At the beginning of economics, back at the very start of the nineteenth century, Jean-Baptiste Say (1803) wrote that the idea of a “general glut”—of economy-wide “overproduction” and consequent mass unemployment—was incoherent. Nobody, Say argued, would ever produce anything beyond what they expected to use themselves unless they planned to sell it, and nobody would sell anything unless they expected to use the money they earned in order to buy something else.
Thus, “by a metaphysical necessity”, as John Stuart Mill put it back in 1829, there can be no imbalance between the aggregate value of planned production-for-sale, the aggregate value of planned sales, and the aggregate value of planned purchases. This is what would become “Say’s Law”.
Say pointed out that producers could certainly guess wrong about what consumers wanted—and thus produce an excess of washing machines when what consumers really wanted were more yoga lessons. But, Say argued, that would produce a clear market signal in the form of an excess demand for and high profits in making commodities short supply and an excess supply of and losses in making commodities in surplus. The market system had the incentive and the power to quickly iron out such imbalances. The fact remained that planned spending had to equal planned production. And, in reply to those who claimed that general depression could be produced if the economy’s money supply was too low, Say said that producers could and would always give credit:
to say that sales are dull, owing to the scarcity of money, is to mistake the means for the cause.... Should the increase of traffic require more money to facilitate it, the want is easily supplied... merchants know well enough how to find substitutes for the product serving as the medium of exchange or money...
Thomas Robert Malthus thought at the start of the 1820s that there was something wrong with Say’s argument. Malthus believed that he could see the excess supply, but not the corresponding excess demand:
[W]e hear of glutted markets, falling prices, and cotton goods selling at Kamschatka lower than the costs of production. It may be said, perhaps, that the cotton trade happens to be glutted; and it is a tenet of [Say’s and Ricardo’s] new doctrine on profits and demand that if one trade be overstocked with capital it is a certain sign that some other trade is understocked. But where, I would ask, is there any considerable trade that is confessedly under-stocked, and where high profits have been long pleading in vain for additional capital? The [Napoleonic] war has now been at an end above four years; and though the removal of capital generally occasions some partial loss, yet it is seldom long in taking place, if it be tempted to remove by great demand and high profits...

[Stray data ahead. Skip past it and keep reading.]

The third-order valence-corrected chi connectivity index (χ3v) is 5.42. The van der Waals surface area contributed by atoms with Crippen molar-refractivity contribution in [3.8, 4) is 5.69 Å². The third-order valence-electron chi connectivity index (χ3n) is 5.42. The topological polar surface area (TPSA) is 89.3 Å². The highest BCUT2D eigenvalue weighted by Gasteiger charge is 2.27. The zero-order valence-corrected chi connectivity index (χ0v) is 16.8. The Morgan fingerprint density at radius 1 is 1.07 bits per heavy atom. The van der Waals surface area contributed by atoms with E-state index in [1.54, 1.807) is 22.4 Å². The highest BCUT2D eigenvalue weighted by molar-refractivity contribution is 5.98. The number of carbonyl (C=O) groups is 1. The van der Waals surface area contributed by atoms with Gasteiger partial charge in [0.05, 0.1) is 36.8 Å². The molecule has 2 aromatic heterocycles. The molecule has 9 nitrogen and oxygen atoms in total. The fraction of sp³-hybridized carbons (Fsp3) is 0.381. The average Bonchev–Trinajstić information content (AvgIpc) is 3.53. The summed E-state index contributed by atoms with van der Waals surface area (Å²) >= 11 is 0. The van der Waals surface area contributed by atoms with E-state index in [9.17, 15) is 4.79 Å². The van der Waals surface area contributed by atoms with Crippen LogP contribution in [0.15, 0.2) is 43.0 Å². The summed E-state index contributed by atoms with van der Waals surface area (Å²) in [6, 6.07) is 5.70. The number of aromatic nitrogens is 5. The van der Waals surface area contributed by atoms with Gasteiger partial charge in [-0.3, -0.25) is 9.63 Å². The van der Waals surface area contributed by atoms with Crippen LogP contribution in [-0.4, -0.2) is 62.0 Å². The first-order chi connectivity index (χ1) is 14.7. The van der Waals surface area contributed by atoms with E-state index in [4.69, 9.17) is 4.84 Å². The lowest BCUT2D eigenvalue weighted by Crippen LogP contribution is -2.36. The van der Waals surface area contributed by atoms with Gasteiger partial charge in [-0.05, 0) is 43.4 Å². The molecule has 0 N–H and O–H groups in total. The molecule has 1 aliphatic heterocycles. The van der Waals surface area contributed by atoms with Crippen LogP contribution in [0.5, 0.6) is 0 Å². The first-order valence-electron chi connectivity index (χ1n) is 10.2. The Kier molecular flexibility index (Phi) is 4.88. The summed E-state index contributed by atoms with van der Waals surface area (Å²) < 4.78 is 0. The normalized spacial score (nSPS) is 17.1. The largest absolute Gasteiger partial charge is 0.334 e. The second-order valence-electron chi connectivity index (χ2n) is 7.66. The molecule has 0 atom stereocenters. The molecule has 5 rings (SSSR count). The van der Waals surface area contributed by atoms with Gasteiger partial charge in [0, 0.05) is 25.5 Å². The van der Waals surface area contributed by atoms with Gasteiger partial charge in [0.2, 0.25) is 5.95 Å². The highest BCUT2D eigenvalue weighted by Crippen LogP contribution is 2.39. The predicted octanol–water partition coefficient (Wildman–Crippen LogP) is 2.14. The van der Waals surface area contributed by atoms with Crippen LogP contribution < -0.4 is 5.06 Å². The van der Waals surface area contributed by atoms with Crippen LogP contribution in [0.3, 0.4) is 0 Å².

But Malthus did not have a coherent view of what was wrong with Say’s basic argument. Malthus tended to see what we would call cyclical unemployment as, rather, an aspect of his other Malthusian concerns about the causes of poverty—and thus as something, like the rest of poverty, best addressed through long-run reform measures to strengthen monarchy, patriarchy, and religion.
The proper answer to Say was given by John Stuart Mill in a piece he wrote in 182911 but did not publish until 1844:
[T]here cannot be an excess of all other commodities, and an excess of money.... But those who have... affirmed that there was an excess of all commodities, never pretended that money was one of these commodities.... [P]ersons in general, at that particular time, from a general expectation of being called upon to meet sudden demands, liked better to possess money than any other commodity. Money, consequently, was in request, and all other commodities were in comparative disrepute.... When this happens to one single commodity, there is said to be a superabundance of that commodity; and if that be a proper expression, there would seem to be in the nature of the case no particular impropriety in saying that there is a superabundance of all or most commodities, when all or most of them are in this same predicament...
What has the potential to break Say’s Law—the equality of expected production and incomes on the one hand and planned spending on the other “by metaphysical necessity” as Mill put it—is, Mill said, that people do not just buy currently-produced goods and services with their incomes, they also buy money—or, more generally, financial assets. The easiest way for a wealth holder to build up his or her holdings of financial assets is for him or her not to spend the financial assets he or she already owns: to attempt to cut planned spending below expected income. But while each individual can cut planned spending below expected income, an economy as a whole cannot cut its actual spending below its actual income, because what is one economic agent’s income can come from nowhere but some other economic agent’s spending.